(a) a first plate connected between the first and second tubular rails and having a first hole defined therethrough;
(b) a second plate connected to the upper rail segment and having a series of second holes defined therethrough at spaced-apart intervals to form an arc; and
(c) and a locking pin adapted for being inserted through said first hole, and then through a selected one of said second holes and into a opening defined in an end of the U-shaped tubular rail.
14. A mechanic's body support according to claim 13, wherein said height adjusting means includes pivot means comprising a third plate connected between the first and second tubular rails, said third plate adapted for permitting limited pivotal movement of the knee pad through an arc and locking the knee pad in a limited number of predetermined positions, thereby adjusting the angle of the knee pad relative to the support rails.
15. A mechanic's body support according to claim 14, and including first and second wheels positioned on the respective first and second base rails for permitting said body support to roll as it is being moved.
US09/599,670 1999-06-24 2000-06-22 Body support for automotive mechanics Expired - Fee Related US6540301B1 (en)

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US09/975,710 US6595590B2 (en) 1999-06-24 2001-10-10 Body support for automotive mechanics
US10/624,281 US6926365B2 (en) 1999-06-24 2003-07-22 Body support for automotive mechanics

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US6957718B1 (en) * 2002-11-12 2005-10-25 Whiteside Mfg. Co. Apparatus to assist a mechanic to work on a vehicle
GB2413277A (en) * 2004-04-24 2005-10-26 Amanda Gail Tenney Body support suited to kneeling posture
US20050264050A1 (en) * 2003-05-09 2005-12-01 Richardson Charlene F Gardening chair
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US7320502B1 (en) * 2005-12-07 2008-01-22 Mccloskey George B Kneel chair
US20100066042A1 (en) * 2008-09-15 2010-03-18 Faramarz Damouzehtash Knee Protector Dolly
US20110062753A1 (en) * 2009-09-11 2011-03-17 Brook Kennedy Child chair
US20110187068A1 (en) * 2010-02-03 2011-08-04 Greg Strassberg Ergonomic bench
US20130192928A1 (en) * 2010-03-16 2013-08-01 Norsenet (Pty) Limited (A One Third (1/3 Interest) Personal kneeling posture support assembly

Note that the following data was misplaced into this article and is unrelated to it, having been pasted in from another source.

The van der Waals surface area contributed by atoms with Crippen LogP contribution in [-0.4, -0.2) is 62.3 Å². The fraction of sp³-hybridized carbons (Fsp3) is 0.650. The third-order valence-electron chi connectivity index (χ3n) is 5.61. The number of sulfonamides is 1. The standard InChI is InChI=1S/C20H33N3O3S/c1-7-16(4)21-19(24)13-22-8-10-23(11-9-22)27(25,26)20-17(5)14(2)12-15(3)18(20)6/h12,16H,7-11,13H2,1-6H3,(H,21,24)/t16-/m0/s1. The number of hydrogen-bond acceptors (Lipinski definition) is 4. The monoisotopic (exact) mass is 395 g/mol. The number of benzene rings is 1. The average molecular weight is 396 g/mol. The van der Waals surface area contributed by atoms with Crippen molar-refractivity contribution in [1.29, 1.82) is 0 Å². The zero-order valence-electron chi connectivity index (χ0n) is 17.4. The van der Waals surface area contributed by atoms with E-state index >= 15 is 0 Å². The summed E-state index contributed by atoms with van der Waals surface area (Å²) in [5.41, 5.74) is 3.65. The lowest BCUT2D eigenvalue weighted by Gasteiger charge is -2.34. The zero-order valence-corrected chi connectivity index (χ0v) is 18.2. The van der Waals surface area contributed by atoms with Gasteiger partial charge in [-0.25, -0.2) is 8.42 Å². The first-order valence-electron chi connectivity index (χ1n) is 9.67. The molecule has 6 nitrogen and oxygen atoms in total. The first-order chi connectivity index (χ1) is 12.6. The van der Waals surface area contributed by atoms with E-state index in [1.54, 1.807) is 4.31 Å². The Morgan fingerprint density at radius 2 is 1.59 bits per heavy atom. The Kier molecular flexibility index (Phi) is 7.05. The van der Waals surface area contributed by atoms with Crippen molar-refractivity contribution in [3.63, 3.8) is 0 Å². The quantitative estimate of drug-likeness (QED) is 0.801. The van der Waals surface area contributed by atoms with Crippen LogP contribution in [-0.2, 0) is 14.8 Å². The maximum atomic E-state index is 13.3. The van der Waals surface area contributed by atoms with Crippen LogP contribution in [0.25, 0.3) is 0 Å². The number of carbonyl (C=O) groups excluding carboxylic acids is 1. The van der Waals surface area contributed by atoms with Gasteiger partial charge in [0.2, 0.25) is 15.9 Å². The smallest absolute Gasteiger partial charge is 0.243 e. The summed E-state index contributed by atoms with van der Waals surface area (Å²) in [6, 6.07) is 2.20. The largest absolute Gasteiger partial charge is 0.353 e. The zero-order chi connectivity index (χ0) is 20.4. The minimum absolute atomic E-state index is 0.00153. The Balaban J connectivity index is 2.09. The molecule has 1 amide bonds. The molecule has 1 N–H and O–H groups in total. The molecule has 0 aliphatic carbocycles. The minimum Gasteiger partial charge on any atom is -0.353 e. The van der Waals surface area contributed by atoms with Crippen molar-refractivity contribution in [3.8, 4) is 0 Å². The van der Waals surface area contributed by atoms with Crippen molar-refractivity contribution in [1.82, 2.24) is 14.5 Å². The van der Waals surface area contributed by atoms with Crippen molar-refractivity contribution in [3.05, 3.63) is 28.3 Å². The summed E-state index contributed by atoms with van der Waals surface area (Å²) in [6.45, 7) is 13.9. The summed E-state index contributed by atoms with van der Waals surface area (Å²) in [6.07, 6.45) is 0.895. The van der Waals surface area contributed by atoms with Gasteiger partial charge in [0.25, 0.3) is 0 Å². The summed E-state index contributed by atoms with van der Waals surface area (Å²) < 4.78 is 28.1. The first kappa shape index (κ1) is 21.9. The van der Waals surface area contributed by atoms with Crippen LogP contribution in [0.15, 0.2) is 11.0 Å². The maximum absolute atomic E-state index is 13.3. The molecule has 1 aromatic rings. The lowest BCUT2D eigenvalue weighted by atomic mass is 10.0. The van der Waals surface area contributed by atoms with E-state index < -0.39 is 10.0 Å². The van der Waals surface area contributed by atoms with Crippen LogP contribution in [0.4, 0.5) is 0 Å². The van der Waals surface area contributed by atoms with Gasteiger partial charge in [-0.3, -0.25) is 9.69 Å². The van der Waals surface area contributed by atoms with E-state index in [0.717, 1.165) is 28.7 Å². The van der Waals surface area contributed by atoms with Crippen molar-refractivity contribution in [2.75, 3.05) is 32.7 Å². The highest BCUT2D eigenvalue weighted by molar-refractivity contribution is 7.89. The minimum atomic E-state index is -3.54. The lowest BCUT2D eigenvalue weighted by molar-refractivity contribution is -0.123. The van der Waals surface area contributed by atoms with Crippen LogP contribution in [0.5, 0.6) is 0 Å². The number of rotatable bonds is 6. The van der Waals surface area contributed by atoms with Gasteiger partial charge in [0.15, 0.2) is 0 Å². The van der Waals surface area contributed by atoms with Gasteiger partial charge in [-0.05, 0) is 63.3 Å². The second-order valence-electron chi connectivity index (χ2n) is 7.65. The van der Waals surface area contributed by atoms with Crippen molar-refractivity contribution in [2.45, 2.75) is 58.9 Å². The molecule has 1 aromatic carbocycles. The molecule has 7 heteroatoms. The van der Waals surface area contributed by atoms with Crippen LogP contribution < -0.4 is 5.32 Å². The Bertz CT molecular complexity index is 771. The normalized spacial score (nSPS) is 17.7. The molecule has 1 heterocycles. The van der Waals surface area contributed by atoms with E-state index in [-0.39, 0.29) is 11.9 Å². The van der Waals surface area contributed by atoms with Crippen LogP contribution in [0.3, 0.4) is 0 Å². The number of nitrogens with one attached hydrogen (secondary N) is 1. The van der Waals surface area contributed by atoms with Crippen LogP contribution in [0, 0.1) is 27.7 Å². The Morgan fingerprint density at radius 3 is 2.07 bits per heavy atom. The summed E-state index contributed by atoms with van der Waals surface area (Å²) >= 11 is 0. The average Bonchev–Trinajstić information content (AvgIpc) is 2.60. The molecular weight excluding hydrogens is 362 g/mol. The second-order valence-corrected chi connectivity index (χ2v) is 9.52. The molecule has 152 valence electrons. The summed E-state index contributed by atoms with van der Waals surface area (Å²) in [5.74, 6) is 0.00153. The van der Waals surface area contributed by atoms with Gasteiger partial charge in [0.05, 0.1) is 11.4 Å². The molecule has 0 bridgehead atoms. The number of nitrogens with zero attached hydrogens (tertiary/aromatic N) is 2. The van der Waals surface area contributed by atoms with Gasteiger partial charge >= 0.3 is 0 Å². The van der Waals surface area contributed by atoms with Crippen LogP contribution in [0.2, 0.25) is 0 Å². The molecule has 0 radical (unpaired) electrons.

US8991554B2 (en) 2011-06-23 2015-03-31 Dennis A. PODZIMEK Mechanic's leaning device
US20150096833A1 (en) * 2011-12-19 2015-04-09 Daniel Cheddie Safety Device
US20150123450A1 (en) * 2013-11-06 2015-05-07 Lowell G. Miller Posture Support System
CN106041871A (en) * 2016-08-24 2016-10-26 苏州亘富机械科技有限公司 Lifting cushion bringing convenience to operating of numerical control machine tool
US20170105530A1 (en) * 2015-10-20 2017-04-20 Ergo Impact, LLC Adjustable seat and leaning apparatus
USD843675S1 (en) * 2016-10-31 2019-03-19 John Shrock Overhead creeper
US10933523B1 (en) * 2018-08-08 2021-03-02 Whiteside Mfg. Co. Apparatus to assist a mechanic to work on the engine of a vehicle

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US20030075384A1 (en) * 2001-10-19 2003-04-24 Pickering William R. Mechanic support device
US6957718B1 (en) * 2002-11-12 2005-10-25 Whiteside Mfg. Co. Apparatus to assist a mechanic to work on a vehicle
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US7178868B2 (en) * 2003-05-09 2007-02-20 Richardson Charlene F Gardening chair
GB2413277A (en) * 2004-04-24 2005-10-26 Amanda Gail Tenney Body support suited to kneeling posture
GB2413277B (en) * 2004-04-24 2008-06-25 Amanda Gail Tenney Body support
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US20130192928A1 (en) * 2010-03-16 2013-08-01 Norsenet (Pty) Limited (A One Third (1/3 Interest) Personal kneeling posture support assembly
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US20150096833A1 (en) * 2011-12-19 2015-04-09 Daniel Cheddie Safety Device
US20150123450A1 (en) * 2013-11-06 2015-05-07 Lowell G. Miller Posture Support System
US9402482B2 (en) * 2013-11-06 2016-08-02 Lowell G. Miller Posture support system
US20170105530A1 (en) * 2015-10-20 2017-04-20 Ergo Impact, LLC Adjustable seat and leaning apparatus
US9968195B2 (en) * 2015-10-20 2018-05-15 Ergo Impact, LLC Adjustable seat and leaning apparatus
CN106041871A (en) * 2016-08-24 2016-10-26 苏州亘富机械科技有限公司 Lifting cushion bringing convenience to operating of numerical control machine tool
USD843675S1 (en) * 2016-10-31 2019-03-19 John Shrock Overhead creeper
US10933523B1 (en) * 2018-08-08 2021-03-02 Whiteside Mfg. Co. Apparatus to assist a mechanic to work on the engine of a vehicle